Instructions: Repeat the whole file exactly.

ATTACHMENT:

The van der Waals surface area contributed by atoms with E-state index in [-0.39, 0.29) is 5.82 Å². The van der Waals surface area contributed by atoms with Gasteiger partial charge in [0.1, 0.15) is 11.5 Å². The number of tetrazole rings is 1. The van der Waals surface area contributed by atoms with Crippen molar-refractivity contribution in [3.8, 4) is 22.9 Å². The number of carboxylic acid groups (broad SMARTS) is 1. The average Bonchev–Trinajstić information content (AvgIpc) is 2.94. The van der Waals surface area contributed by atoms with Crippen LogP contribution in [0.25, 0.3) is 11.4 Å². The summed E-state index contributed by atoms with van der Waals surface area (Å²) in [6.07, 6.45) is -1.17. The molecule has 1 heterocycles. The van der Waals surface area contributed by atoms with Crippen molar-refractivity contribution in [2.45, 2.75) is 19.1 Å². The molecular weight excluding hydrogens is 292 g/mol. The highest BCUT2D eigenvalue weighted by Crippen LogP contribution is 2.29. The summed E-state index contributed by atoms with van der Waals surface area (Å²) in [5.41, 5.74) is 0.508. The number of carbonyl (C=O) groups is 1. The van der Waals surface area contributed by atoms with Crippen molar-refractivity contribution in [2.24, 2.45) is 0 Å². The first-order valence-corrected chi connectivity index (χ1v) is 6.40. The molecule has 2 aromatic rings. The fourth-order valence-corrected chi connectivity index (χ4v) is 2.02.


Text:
The van der Waals surface area contributed by atoms with E-state index in [-0.39, 0.29) is 5.82 Å². The van der Waals surface area contributed by atoms with Gasteiger partial charge in [0.1, 0.15) is 11.5 Å². The number of tetrazole rings is 1. The van der Waals surface area contributed by atoms with Crippen molar-refractivity contribution in [3.8, 4) is 22.9 Å². The number of carboxylic acid groups (broad SMARTS) is 1. The average Bonchev–Trinajstić information content (AvgIpc) is 2.94. The van der Waals surface area contributed by atoms with Crippen LogP contribution in [0.25, 0.3) is 11.4 Å². The summed E-state index contributed by atoms with van der Waals surface area (Å²) in [6.07, 6.45) is -1.17. The molecule has 1 heterocycles. The van der Waals surface area contributed by atoms with Crippen molar-refractivity contribution in [2.45, 2.75) is 19.1 Å². The molecular weight excluding hydrogens is 292 g/mol. The highest BCUT2D eigenvalue weighted by Crippen LogP contribution is 2.29. The summed E-state index contributed by atoms with van der Waals surface area (Å²) in [5.41, 5.74) is 0.508. The number of carbonyl (C=O) groups is 1. The van der Waals surface area contributed by atoms with Crippen molar-refractivity contribution in [2.24, 2.45) is 0 Å². The first-order valence-corrected chi connectivity index (χ1v) is 6.40. The molecule has 2 aromatic rings. The fourth-order valence-corrected chi connectivity index (χ4v) is 2.02.